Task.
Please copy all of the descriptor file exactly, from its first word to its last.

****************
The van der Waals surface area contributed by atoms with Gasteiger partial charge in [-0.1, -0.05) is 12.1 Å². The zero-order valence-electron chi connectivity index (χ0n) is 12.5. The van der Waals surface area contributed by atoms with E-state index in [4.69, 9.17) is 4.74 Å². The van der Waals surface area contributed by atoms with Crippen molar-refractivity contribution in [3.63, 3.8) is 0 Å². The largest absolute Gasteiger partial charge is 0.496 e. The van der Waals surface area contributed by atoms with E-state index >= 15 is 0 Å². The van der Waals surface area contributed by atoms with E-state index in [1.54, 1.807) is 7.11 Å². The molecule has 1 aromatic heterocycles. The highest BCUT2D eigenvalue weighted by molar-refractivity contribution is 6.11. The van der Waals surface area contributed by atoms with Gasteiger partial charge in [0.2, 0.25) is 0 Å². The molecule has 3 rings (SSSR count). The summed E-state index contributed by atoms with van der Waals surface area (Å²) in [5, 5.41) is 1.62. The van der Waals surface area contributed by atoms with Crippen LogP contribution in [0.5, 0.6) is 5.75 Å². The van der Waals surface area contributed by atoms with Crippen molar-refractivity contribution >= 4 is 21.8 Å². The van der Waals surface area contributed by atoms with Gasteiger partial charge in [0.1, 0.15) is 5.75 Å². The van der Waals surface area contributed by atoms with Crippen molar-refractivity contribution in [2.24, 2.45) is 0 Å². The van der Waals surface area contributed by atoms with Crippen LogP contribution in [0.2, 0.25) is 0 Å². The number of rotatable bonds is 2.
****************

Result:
The van der Waals surface area contributed by atoms with Gasteiger partial charge in [-0.1, -0.05) is 12.1 Å². The zero-order valence-electron chi connectivity index (χ0n) is 12.5. The van der Waals surface area contributed by atoms with E-state index in [4.69, 9.17) is 4.74 Å². The van der Waals surface area contributed by atoms with Crippen molar-refractivity contribution in [3.63, 3.8) is 0 Å². The largest absolute Gasteiger partial charge is 0.496 e. The van der Waals surface area contributed by atoms with E-state index >= 15 is 0 Å². The van der Waals surface area contributed by atoms with E-state index in [1.54, 1.807) is 7.11 Å². The molecule has 1 aromatic heterocycles. The highest BCUT2D eigenvalue weighted by molar-refractivity contribution is 6.11. The van der Waals surface area contributed by atoms with Gasteiger partial charge in [0.2, 0.25) is 0 Å². The molecule has 3 rings (SSSR count). The summed E-state index contributed by atoms with van der Waals surface area (Å²) in [5, 5.41) is 1.62. The van der Waals surface area contributed by atoms with Crippen LogP contribution in [0.5, 0.6) is 5.75 Å². The van der Waals surface area contributed by atoms with Crippen molar-refractivity contribution >= 4 is 21.8 Å². The van der Waals surface area contributed by atoms with Gasteiger partial charge in [0.1, 0.15) is 5.75 Å². The van der Waals surface area contributed by atoms with Crippen molar-refractivity contribution in [2.24, 2.45) is 0 Å². The van der Waals surface area contributed by atoms with Crippen LogP contribution in [0.2, 0.25) is 0 Å². The number of rotatable bonds is 2.